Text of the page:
The student news site of Bingham High School

The Prospector

How the Interwebs Changed Music

Photo by Cartoon courtesy of Katya Van Patten

Photo by Cartoon courtesy of Katya Van Patten

Jared McArthur, Staff Writer

Hang on for a minute...we're trying to find some more stories you might like.


Email This Story






Most of us at Bingham hardly remember the days of CD players, boom boxes, vinyls, or even walkman’s. All we know are the days of itunes, ipods and illegal downloads. Thanks to the interweb.

“The internet as far as selection goes has made music like 300 times as broad,” said Jesse Hancock, writer for music website Showscoop. “ Now you can’t even keep track of all the different types of music.” Fifty years ago, there were about five dominant genres. Rock ‘n Roll, Country, Jazz, Folk, and a few others. Nowadays there are countless amounts of genres. Trap, Dubstep, Rap/Hip-Hop, Alternative, R&B, Reggae and countless sub genres within each of these.

“Music today is very viral. Everyone in the world can know a song within a week. Whereas 20 years ago it was run by the record companies,” said Jesse. Twenty years ago the record companies decided who got big and who didn’t. The Internet has changed all of that. There are countless ways for bands to get their music out there as opposed to what used to be the all-important record deal. Itunes, blogs, social media and streaming websites, allow any band to have the potential to become famous.

The digital age we live in has also changed the way artists make music, not just the way it is commercialized. Thirty years ago people would buy a 12 dollar CD for just one really great song. The artist could then put on a bunch of less-great songs and people would be forced to buy the whole album because of one song. Now, people can simply go onto itunes select the one song they wish to buy. Artists are now forced to create better albums as a whole because of the digital age. Album sales have fallen almost 20% the past four years because of this according to Billboard.com. Because of this and the easy ability to steal music through piracy, now an artist’s main source of revenue is concerts.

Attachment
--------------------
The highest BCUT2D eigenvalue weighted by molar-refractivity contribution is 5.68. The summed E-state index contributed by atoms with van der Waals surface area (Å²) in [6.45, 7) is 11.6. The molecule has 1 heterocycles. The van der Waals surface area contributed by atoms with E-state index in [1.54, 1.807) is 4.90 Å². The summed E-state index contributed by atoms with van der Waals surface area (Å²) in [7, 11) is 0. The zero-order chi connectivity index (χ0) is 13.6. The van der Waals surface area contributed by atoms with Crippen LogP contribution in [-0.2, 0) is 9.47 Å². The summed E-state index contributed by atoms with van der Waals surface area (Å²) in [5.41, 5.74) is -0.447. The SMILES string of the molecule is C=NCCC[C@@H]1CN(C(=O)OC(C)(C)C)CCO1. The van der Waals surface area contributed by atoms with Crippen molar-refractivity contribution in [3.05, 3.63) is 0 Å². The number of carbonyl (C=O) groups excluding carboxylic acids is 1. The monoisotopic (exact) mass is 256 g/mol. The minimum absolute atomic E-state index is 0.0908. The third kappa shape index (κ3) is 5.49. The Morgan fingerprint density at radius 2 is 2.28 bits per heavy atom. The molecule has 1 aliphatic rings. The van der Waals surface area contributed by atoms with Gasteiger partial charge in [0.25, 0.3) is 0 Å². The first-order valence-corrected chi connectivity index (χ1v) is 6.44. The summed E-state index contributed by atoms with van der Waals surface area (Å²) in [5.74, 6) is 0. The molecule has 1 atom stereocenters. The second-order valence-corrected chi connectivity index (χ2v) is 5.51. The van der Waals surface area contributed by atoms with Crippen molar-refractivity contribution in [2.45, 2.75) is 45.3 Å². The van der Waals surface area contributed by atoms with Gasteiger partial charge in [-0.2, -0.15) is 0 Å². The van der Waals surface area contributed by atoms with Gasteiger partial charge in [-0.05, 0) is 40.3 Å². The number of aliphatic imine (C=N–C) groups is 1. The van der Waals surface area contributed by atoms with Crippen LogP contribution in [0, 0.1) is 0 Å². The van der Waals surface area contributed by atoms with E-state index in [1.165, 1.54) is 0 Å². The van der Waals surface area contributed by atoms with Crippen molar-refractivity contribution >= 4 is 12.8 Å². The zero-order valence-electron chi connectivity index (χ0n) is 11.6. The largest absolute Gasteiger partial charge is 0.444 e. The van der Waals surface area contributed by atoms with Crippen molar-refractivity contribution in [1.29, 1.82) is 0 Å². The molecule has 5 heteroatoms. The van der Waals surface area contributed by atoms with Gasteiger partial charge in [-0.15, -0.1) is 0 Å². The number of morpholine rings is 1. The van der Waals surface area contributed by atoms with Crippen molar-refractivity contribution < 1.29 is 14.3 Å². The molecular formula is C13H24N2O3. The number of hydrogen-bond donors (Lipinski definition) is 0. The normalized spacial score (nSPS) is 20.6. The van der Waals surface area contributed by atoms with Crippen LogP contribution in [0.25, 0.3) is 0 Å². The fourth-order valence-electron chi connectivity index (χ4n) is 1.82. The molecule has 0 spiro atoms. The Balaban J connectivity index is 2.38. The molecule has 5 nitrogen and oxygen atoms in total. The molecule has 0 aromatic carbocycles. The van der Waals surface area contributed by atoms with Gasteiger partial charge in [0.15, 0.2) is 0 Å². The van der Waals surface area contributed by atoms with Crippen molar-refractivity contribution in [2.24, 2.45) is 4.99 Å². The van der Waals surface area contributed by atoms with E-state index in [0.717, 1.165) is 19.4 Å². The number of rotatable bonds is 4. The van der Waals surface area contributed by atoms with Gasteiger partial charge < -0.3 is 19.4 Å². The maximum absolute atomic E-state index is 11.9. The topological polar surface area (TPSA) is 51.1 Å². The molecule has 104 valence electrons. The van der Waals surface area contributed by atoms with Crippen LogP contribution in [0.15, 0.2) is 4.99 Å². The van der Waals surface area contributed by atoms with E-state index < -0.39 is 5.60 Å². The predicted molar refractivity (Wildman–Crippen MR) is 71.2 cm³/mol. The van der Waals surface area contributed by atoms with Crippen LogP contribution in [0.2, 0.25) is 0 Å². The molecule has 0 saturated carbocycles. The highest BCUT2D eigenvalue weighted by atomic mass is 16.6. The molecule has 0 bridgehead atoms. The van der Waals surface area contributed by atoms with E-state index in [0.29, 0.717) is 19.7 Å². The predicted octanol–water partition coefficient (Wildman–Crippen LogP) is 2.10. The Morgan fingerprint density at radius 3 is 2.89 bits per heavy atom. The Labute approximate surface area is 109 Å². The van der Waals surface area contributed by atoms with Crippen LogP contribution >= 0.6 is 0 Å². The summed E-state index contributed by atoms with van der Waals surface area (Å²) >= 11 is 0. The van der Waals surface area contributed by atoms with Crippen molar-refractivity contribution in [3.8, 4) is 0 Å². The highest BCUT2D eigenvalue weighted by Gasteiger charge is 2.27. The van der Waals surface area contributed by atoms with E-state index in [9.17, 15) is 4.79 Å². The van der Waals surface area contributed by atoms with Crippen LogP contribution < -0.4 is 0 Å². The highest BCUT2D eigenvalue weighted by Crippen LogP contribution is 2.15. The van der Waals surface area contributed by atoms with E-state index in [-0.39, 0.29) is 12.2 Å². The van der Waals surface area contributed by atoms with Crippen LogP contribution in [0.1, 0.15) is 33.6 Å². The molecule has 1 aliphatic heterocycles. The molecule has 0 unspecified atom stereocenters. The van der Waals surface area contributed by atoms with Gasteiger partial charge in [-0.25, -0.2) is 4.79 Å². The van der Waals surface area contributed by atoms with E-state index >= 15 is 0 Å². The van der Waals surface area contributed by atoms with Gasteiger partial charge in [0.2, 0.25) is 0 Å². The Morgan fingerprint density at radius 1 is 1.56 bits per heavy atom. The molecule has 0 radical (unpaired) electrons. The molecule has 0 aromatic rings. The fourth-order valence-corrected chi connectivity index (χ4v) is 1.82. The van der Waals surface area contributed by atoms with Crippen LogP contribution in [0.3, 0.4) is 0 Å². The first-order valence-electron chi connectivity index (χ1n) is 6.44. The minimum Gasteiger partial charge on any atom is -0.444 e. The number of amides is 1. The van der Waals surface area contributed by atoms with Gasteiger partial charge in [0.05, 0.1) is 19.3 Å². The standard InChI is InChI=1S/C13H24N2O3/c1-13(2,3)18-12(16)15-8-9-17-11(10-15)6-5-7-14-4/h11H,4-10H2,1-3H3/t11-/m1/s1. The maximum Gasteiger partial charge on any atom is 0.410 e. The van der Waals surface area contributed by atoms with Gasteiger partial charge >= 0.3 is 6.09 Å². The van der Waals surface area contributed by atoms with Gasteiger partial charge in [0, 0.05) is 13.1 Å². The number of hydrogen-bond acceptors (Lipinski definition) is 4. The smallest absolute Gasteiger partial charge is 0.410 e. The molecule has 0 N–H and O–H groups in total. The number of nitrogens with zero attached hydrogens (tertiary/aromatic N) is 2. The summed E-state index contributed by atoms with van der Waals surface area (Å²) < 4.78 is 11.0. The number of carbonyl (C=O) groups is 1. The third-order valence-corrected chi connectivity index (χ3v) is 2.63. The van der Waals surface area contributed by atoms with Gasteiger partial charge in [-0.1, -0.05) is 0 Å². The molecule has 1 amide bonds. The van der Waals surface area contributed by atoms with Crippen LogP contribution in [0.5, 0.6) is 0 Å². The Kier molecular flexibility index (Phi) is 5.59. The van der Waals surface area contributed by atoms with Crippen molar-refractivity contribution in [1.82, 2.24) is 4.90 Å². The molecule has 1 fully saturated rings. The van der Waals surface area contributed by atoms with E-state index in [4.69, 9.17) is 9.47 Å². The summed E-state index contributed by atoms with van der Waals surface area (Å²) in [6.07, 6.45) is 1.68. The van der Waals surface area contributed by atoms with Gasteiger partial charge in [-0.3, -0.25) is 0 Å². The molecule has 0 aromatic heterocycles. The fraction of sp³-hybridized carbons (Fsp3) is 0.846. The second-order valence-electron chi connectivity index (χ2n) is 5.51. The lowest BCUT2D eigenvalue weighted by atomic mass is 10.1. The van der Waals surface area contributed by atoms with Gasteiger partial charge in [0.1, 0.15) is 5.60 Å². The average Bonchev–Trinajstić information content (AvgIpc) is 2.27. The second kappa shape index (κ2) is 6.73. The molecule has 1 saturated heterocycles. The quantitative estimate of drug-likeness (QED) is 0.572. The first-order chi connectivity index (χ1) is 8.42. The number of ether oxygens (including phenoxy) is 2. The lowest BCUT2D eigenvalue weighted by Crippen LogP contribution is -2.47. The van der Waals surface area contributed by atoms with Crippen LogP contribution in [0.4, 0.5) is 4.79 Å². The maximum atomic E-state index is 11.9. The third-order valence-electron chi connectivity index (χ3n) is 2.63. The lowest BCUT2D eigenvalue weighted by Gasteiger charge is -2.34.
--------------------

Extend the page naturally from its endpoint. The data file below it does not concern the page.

The interweb has also boosted the average person’s creativity and motivation to create music. Jesse said, people have always been making their own music, its just now being recorded a lot more. This is a chain reaction. People see other’s efforts and are inspired to create their own music. The interweb has changed music in more ways than one. From the way it is made to the way it is sold to the public, the whole process is very different because of this one invention.

5

Print Friendly, PDF & Email

Leave a Comment

If you want a picture to show with your comment, go get a gravatar.




*

Navigate Right
Navigate Left
  • How the Interwebs Changed Music

    Arts & Entertainment

    Dance to the Dancers

  • How the Interwebs Changed Music

    Arts & Entertainment

    Stigmas in Media

  • How the Interwebs Changed Music

    Arts & Entertainment

    Shrek: The Musical

  • How the Interwebs Changed Music

    Arts & Entertainment

    Classics: Then and Now

  • How the Interwebs Changed Music

    Arts & Entertainment

    Art and High School

  • How the Interwebs Changed Music

    Arts & Entertainment

    Reflections: Within Reach

  • How the Interwebs Changed Music

    Arts & Entertainment

    Hale Centre Theater

  • How the Interwebs Changed Music

    Arts & Entertainment

    Trombones, Cymbals, and Talent

  • How the Interwebs Changed Music

    Arts & Entertainment

    How to Choose Concert Music

  • How the Interwebs Changed Music

    Arts & Entertainment

    The Mighty Miners Pit Crew

The student news site of Bingham High School
How the Interwebs Changed Music